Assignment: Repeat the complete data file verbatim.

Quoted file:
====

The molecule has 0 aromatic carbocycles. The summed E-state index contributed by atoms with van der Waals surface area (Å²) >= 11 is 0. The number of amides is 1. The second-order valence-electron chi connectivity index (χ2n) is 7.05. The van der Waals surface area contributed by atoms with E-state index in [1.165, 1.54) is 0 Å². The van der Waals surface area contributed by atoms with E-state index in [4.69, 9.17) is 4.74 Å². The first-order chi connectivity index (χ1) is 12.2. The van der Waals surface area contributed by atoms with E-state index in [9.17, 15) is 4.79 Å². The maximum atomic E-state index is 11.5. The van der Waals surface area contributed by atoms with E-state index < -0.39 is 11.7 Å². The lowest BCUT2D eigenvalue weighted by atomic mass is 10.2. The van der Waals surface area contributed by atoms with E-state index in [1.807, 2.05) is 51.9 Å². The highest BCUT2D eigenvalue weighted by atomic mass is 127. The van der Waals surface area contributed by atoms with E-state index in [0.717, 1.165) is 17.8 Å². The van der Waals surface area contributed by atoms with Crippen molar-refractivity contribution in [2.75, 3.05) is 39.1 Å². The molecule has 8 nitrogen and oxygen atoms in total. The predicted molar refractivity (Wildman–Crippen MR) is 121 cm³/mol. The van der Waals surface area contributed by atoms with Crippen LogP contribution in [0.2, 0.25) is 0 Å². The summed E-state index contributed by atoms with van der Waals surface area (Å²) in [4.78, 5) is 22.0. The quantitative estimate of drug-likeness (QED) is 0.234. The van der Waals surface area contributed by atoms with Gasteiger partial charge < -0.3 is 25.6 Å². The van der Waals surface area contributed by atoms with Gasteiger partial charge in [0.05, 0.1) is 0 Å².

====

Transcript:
The molecule has 0 aromatic carbocycles. The summed E-state index contributed by atoms with van der Waals surface area (Å²) >= 11 is 0. The number of amides is 1. The second-order valence-electron chi connectivity index (χ2n) is 7.05. The van der Waals surface area contributed by atoms with E-state index in [1.165, 1.54) is 0 Å². The van der Waals surface area contributed by atoms with E-state index in [4.69, 9.17) is 4.74 Å². The first-order chi connectivity index (χ1) is 12.2. The van der Waals surface area contributed by atoms with E-state index in [9.17, 15) is 4.79 Å². The maximum atomic E-state index is 11.5. The van der Waals surface area contributed by atoms with E-state index < -0.39 is 11.7 Å². The lowest BCUT2D eigenvalue weighted by atomic mass is 10.2. The van der Waals surface area contributed by atoms with E-state index in [1.807, 2.05) is 51.9 Å². The highest BCUT2D eigenvalue weighted by atomic mass is 127. The van der Waals surface area contributed by atoms with E-state index in [0.717, 1.165) is 17.8 Å². The van der Waals surface area contributed by atoms with Crippen molar-refractivity contribution in [2.75, 3.05) is 39.1 Å². The molecule has 8 nitrogen and oxygen atoms in total. The predicted molar refractivity (Wildman–Crippen MR) is 121 cm³/mol. The van der Waals surface area contributed by atoms with Crippen LogP contribution in [0.2, 0.25) is 0 Å². The summed E-state index contributed by atoms with van der Waals surface area (Å²) in [4.78, 5) is 22.0. The quantitative estimate of drug-likeness (QED) is 0.234. The van der Waals surface area contributed by atoms with Gasteiger partial charge < -0.3 is 25.6 Å². The van der Waals surface area contributed by atoms with Gasteiger partial charge in [0.05, 0.1) is 0 Å².